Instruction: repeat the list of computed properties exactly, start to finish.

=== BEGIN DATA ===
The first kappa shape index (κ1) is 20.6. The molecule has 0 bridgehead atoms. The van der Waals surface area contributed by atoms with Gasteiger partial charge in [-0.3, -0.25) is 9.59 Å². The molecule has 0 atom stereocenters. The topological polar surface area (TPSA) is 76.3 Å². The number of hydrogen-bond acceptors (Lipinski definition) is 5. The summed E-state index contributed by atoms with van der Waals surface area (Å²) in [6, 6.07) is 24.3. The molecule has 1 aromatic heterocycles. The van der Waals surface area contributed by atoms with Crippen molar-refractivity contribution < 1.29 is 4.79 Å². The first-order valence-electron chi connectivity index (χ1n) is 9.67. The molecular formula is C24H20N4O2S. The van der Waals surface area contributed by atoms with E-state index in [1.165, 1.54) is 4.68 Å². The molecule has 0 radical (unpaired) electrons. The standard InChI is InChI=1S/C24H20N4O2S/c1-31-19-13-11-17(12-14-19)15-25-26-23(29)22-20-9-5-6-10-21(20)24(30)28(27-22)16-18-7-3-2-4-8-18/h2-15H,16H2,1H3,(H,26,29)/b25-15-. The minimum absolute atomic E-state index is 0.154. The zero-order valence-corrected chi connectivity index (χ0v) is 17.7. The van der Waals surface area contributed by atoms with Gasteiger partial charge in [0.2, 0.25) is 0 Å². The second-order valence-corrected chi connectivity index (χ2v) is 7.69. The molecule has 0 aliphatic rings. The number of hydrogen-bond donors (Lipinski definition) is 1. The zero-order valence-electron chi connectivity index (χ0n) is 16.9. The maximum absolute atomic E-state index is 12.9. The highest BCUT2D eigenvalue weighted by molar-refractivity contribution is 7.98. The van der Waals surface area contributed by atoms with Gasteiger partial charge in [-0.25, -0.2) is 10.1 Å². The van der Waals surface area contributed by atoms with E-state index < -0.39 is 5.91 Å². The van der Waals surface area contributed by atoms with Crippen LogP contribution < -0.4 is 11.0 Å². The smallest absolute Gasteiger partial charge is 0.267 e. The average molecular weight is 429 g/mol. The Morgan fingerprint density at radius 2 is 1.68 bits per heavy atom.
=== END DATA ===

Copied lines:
The first kappa shape index (κ1) is 20.6. The molecule has 0 bridgehead atoms. The van der Waals surface area contributed by atoms with Gasteiger partial charge in [-0.3, -0.25) is 9.59 Å². The molecule has 0 atom stereocenters. The topological polar surface area (TPSA) is 76.3 Å². The number of hydrogen-bond acceptors (Lipinski definition) is 5. The summed E-state index contributed by atoms with van der Waals surface area (Å²) in [6, 6.07) is 24.3. The molecule has 1 aromatic heterocycles. The van der Waals surface area contributed by atoms with Crippen molar-refractivity contribution < 1.29 is 4.79 Å². The first-order valence-electron chi connectivity index (χ1n) is 9.67. The molecular formula is C24H20N4O2S. The van der Waals surface area contributed by atoms with E-state index in [1.165, 1.54) is 4.68 Å². The molecule has 0 radical (unpaired) electrons. The standard InChI is InChI=1S/C24H20N4O2S/c1-31-19-13-11-17(12-14-19)15-25-26-23(29)22-20-9-5-6-10-21(20)24(30)28(27-22)16-18-7-3-2-4-8-18/h2-15H,16H2,1H3,(H,26,29)/b25-15-. The minimum absolute atomic E-state index is 0.154. The zero-order valence-corrected chi connectivity index (χ0v) is 17.7. The van der Waals surface area contributed by atoms with Gasteiger partial charge in [0.2, 0.25) is 0 Å². The second-order valence-corrected chi connectivity index (χ2v) is 7.69. The molecule has 0 aliphatic rings. The number of hydrogen-bond donors (Lipinski definition) is 1. The zero-order valence-electron chi connectivity index (χ0n) is 16.9. The maximum absolute atomic E-state index is 12.9. The highest BCUT2D eigenvalue weighted by molar-refractivity contribution is 7.98. The van der Waals surface area contributed by atoms with Gasteiger partial charge in [-0.25, -0.2) is 10.1 Å². The van der Waals surface area contributed by atoms with E-state index < -0.39 is 5.91 Å². The van der Waals surface area contributed by atoms with Crippen LogP contribution < -0.4 is 11.0 Å². The smallest absolute Gasteiger partial charge is 0.267 e. The average molecular weight is 429 g/mol. The Morgan fingerprint density at radius 2 is 1.68 bits per heavy atom.